I’d like to pen something super-serious and politically relevant, but I don’t have the attention span at the moment. So instead, I’ll just ask you all to describe your holiday traditions this time of year. What, if anything, do you do? Songs, movies, decorations, presents, family, food, rituals… what do the holidays entail for you? Anything you can think of. Any culture, any religion, any background, any upbringing, or any lack thereof. Tell me about it!
Honestly, I’m a big stick in the mud. Or a Scrooge, or whatever you want to call it. I am not that fond of the holidays, and if I had my way, I would not be “celebrating” Christmas with family or gifts at all. However, I come from a devoutly Christian conservative southern household, and my family takes Christmas pretty seriously.
It’s not that they do that many things. But the things they do, they do a LOT of.
Tons of Christmas music floating throughout the house during evening waking hours. (Can I go on record here saying that I cannot stand most Christmas music?) Plenty of decorations. All your standard stuff: wreaths, garlands, bows, tree (massive and real with way too many lights and ornaments), nutcrackers, knickknacks, angels, candles. My brother had a huge obsession with nutcrackers for several years, so he has at least 20 of them, which he strategically arranges on the mantle above the fireplace. The only somewhat garish decoration my parents put up is the life-sized angel made of Christmas lights (only white ones, of course!), and the ghastly, blinding floodlight my father uses to illuminate it against the front of the house. The other odd decoration we have is a large Father Christmas figure (about 1 1/2 feet tall, with a beard nearly as long). It is altogether unremarkable, except for the real-life cigarette butt my brother sticks in his mouth. He did it with one of my grandfather’s cigarettes as a kid, and a lot of people laughed… so he still sneaks in and does it every year. (It’s also part of the tradition to just shake our heads and leave it be.)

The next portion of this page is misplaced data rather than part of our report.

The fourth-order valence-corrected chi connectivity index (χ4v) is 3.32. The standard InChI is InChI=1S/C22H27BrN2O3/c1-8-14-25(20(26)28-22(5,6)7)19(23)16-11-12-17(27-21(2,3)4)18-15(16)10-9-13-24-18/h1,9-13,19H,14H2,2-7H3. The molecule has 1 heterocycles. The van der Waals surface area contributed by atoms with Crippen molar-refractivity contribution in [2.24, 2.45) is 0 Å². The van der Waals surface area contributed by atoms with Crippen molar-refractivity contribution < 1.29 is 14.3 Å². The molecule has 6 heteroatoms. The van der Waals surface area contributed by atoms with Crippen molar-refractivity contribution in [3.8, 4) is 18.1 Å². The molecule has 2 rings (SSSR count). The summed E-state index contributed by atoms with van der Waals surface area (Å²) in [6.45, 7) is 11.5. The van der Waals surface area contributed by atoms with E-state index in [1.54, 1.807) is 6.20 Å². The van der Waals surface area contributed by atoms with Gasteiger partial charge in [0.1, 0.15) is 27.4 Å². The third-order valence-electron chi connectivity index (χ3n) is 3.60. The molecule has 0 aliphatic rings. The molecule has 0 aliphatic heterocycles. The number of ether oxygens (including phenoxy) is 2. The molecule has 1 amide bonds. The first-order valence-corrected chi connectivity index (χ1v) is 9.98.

Our Christmas movie is Christmas Vacation. It’s ridiculous, but we’ve been watching it every year in my memory, so I do feel a fondness for it. The Night Before Christmas is read by someone before bedtime on Christmas eve, and this has lost most of its luster since we no longer have any children in the family.
Christmas dinner has become less traditional. We used to do all the usual foods, but now we kinda wing it. One year recently we did sort of a seafood buffet thing, and that was probably my favorite holiday meal ever. No clue what we’re doing this year.
We open gifts with my mom’s side of the family on Christmas eve — one at a time, so that everyone can see what everyone else got. This used to be a big deal, with a lot of pictures being taken and hugs between gifts… but most of my family has died off, so it’s rather muted now. On Christmas day we open gifts with my dad’s side of the family. This was always kind of chaotic, with everyone ripping into their presents simultaneously and “thank you, so-and-so’s” shouted from across the room. It’s less disorganized now that there are fewer people involved.
I’ll be dragged to church by my parents. Well, not dragged — I go willingly as a “Christmas gift” to my father. We have always gone to either a Christmas eve or Christmas day service. (Never both, thankfully.)
So that’s kinda what my family does, in a nutshell. It’s a much smaller family than the one in which I grew up. There aren’t very many of us left. Most of the older generation(s) have passed away. There are no kids. Some folks didn’t have children, some folks don’t plan to have children, and some folks just don’t have children yet. (I’m hoping for lots of nieces and nephews from my kid brother!) Frankly, the holidays make me sad now that most of my family has died and many of our friends moved out of town. I can’t say I much look forward to it. I appreciate the family I have, but many of the most special things about Christmas that I remember from childhood are… long gone. Ah well. The Christmas tree still smells good. 😉
So anyhow, what do you guys traditionally do — or traditionally not do — this time of year?